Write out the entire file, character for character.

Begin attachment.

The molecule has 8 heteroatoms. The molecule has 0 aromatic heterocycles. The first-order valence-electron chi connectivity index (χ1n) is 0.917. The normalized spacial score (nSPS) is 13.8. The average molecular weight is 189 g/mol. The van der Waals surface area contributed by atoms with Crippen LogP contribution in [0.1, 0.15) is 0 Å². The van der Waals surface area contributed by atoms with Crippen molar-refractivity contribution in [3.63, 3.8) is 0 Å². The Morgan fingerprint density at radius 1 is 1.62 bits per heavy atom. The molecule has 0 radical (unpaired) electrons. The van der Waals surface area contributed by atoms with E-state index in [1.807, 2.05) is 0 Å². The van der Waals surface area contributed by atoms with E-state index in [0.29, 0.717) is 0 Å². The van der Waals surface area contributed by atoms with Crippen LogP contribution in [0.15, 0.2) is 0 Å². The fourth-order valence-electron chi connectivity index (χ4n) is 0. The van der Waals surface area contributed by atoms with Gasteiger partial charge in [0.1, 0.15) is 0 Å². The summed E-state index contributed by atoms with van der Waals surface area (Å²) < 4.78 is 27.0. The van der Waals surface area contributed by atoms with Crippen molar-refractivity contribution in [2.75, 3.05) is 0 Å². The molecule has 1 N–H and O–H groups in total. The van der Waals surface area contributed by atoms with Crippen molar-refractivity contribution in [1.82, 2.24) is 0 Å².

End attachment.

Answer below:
The molecule has 8 heteroatoms. The molecule has 0 aromatic heterocycles. The first-order valence-electron chi connectivity index (χ1n) is 0.917. The normalized spacial score (nSPS) is 13.8. The average molecular weight is 189 g/mol. The van der Waals surface area contributed by atoms with Crippen LogP contribution in [0.1, 0.15) is 0 Å². The van der Waals surface area contributed by atoms with Crippen molar-refractivity contribution in [3.63, 3.8) is 0 Å². The Morgan fingerprint density at radius 1 is 1.62 bits per heavy atom. The molecule has 0 radical (unpaired) electrons. The van der Waals surface area contributed by atoms with E-state index in [1.807, 2.05) is 0 Å². The van der Waals surface area contributed by atoms with E-state index in [0.29, 0.717) is 0 Å². The van der Waals surface area contributed by atoms with Crippen LogP contribution in [0.15, 0.2) is 0 Å². The fourth-order valence-electron chi connectivity index (χ4n) is 0. The van der Waals surface area contributed by atoms with Gasteiger partial charge in [0.1, 0.15) is 0 Å². The summed E-state index contributed by atoms with van der Waals surface area (Å²) < 4.78 is 27.0. The van der Waals surface area contributed by atoms with Crippen molar-refractivity contribution in [2.75, 3.05) is 0 Å². The molecule has 1 N–H and O–H groups in total. The van der Waals surface area contributed by atoms with Crippen molar-refractivity contribution in [1.82, 2.24) is 0 Å².